This year’s model of the David and Goliath Hollywood melodrama is a lemon. “Flash of Genius” has been marketed as the inspirational true story of a little guy who stood up to big automakers when they ripped him off but such a small percentage of what the movie’s script depicts is true––or for that matter compellingly presented––that audiences are likely to leave theaters feeling similarly conned.
Greg Kinnear plays Dr. Robert Kearns, an electrical engineer, Detroit university instructor, father of six and weekend tinkerer. Lauren Graham costars as Phyllis, his schoolteacher wife. Early in the film, Kearns recounts an incident from his wedding night. According to Philip Railsback’s screenplay, the groom was struck in the left eye by an incautiously popped champagne cork and prompted to wonder why windshield wipers couldn’t be designed to move at stop-and-go intervals like the human eyelid rather than merely swish back and forth. “When I regained my sight,” Kinnear says, “the first thing I saw was Phyllis.”
In addition to calling into question what the rest of that honeymoon must have been like, the scene raises doubts in relation to Railsback’s research along with his faithfulness to the 1993 New Yorker piece by John Seabrook from which his script has been adapted. For one thing, Kearns didn’t regain his sight. He was blinded. For another, the inventor himself debunked the story in a 1993 interview with the Detroit News calling it “baloney.”
What is factually accurate is that Kearns did develop and patent the first intermittent windshield wiper in the late 1960s. He took a prototype to Ford brass and was greeted as a conquering hero. On the basis of understandings he reached in meetings with the company’s reps, Kearns leased factory space and borrowed money to start a business to manufacture the devices for sale to automobile makers. And then his phone calls stopped getting returned. The next thing he knew, Ford cars were hitting the streets with his devices already in them.
First time director Marc Abraham clearly had something along the lines of “Erin Brockovich” or “A Civil Action” in mind when he took on the telling of his hero’s epic thirteen year long legal battle. For several reasons, “Flash of Genius” fails to deliver the satisfactions of those films, however. It doesn’t help, for example, that, even sweetened by the script and played by an actor as automatically likable as Kinnear, Kearns comes off as a dull compulsive indifferent to the collateral damage his obsession inflicts on those around him. Neither does it help that nearly everything that happens from here on is hooey.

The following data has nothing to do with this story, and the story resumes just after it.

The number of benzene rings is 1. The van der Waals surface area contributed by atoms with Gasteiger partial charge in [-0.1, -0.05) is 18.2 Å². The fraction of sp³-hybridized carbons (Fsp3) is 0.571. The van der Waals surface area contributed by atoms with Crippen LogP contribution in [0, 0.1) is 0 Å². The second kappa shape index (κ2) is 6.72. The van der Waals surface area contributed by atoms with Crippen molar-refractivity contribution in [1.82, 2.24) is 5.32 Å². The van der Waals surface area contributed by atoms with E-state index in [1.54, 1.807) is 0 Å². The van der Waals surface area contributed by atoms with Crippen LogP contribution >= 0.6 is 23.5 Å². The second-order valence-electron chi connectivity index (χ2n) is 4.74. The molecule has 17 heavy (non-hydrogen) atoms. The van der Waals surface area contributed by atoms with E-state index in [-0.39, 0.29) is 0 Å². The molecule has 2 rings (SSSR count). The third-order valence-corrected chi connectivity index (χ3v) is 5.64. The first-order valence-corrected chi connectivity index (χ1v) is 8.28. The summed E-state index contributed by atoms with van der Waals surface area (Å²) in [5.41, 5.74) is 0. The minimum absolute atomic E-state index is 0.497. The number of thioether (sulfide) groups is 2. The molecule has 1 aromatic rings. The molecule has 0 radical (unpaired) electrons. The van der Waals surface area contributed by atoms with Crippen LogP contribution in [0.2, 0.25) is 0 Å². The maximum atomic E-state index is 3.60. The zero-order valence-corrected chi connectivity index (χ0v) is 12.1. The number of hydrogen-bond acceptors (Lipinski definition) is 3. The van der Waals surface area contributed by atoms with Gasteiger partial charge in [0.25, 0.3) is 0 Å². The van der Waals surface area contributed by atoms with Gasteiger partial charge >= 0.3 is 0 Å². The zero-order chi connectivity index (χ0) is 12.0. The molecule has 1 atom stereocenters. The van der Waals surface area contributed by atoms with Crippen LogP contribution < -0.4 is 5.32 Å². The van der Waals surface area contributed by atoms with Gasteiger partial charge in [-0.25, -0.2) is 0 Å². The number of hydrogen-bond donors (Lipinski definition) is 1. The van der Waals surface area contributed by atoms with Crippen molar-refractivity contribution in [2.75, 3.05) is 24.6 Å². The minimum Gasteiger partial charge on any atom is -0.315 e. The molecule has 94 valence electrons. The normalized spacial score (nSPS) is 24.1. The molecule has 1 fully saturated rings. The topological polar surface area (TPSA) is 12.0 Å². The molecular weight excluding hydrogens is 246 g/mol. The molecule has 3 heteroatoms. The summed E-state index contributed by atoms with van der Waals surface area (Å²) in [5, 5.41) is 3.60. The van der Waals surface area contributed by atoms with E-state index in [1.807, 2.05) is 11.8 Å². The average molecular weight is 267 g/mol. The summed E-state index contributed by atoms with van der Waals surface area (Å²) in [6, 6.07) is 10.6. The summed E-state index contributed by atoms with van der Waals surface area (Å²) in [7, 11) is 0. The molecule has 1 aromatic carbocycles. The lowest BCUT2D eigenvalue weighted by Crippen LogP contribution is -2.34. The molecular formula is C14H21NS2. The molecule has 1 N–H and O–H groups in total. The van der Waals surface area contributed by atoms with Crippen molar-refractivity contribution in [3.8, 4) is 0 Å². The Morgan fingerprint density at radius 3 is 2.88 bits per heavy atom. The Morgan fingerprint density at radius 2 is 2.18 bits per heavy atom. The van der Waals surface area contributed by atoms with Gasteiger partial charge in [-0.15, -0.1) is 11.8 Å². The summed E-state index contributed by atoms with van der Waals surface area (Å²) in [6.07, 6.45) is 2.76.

The movie’s creators suggest he acted as his own lawyer. In fact, Kearns burned through no fewer than five firms and addressed the court himself only after firing his attorneys a week before the damages phase of a case which took place some time after the one chronicled in this picture. Even less faithful to the facts is the film’s portrait of the inventor’s relationship with his family. The movie shows us a driven man surrounded by supportive children cheerfully doing paralegal duty. In reality, his bullying, often volatile behavior caused his kids to distance themselves from him physically. “We all got to the point where it was him or us,” his son Tim recalled in that 1993 interview, “and you always choose yourself.”
While Abraham does include the historical detail that Kearns’ tunnel vision also eventually drove away his wife, he paints a falsely rosy picture of their relationship in the final years of his fight. In the movie, Graham and Kinnear act like lovers who’ve had a spat. In real life, Phyllis had him jailed for refusing to make alimony payments and to obey a court order to vacate their house. Not exactly the stuff of feel-good filmmaking.
And that, at heart, is the problem with Abraham’s picture. He’s tried to twist the story of Robert Kearns into something it isn’t. While it ends on a seemingly triumphant note with Ford forced to pay the inventor $10 million, the movie glosses over the fact that the ruling actually represented a demoralizing defeat. Kearns had turned down far larger settlement offers prior to that point because what he really was after was the right to mass produce the wipers himself. The court never concluded that Ford infringed on his patents deliberately, much less did it take any action to stop the company––or any of the other twenty-five Kearns sued––from continuing to produce the devices. “He wanted to be a manufacturer and supply that system to the automotive industry,” Richard L. Aitken (one of Kearns’ many attorneys) told the Washington Post in 2005. “That was the most important thing to him.”
Of course, the movie has other problems too. The role is ill-suited for Kinnear’s talents. Abraham’s pacing is glacial, the cinematography is flat, the score by Jill Savitt is suited better to a supermarket and then there’s the fact that the climax can be seen coming a mile away. Maybe the biggest, though, is its failure to play fair with the audience. Ford’s the bad guy here because it played fast and loose with the facts for financial gain. Well, here’s a flash for you: Universal Pictures is a pretty big company too. Why is it any less objectionable for it to do the same?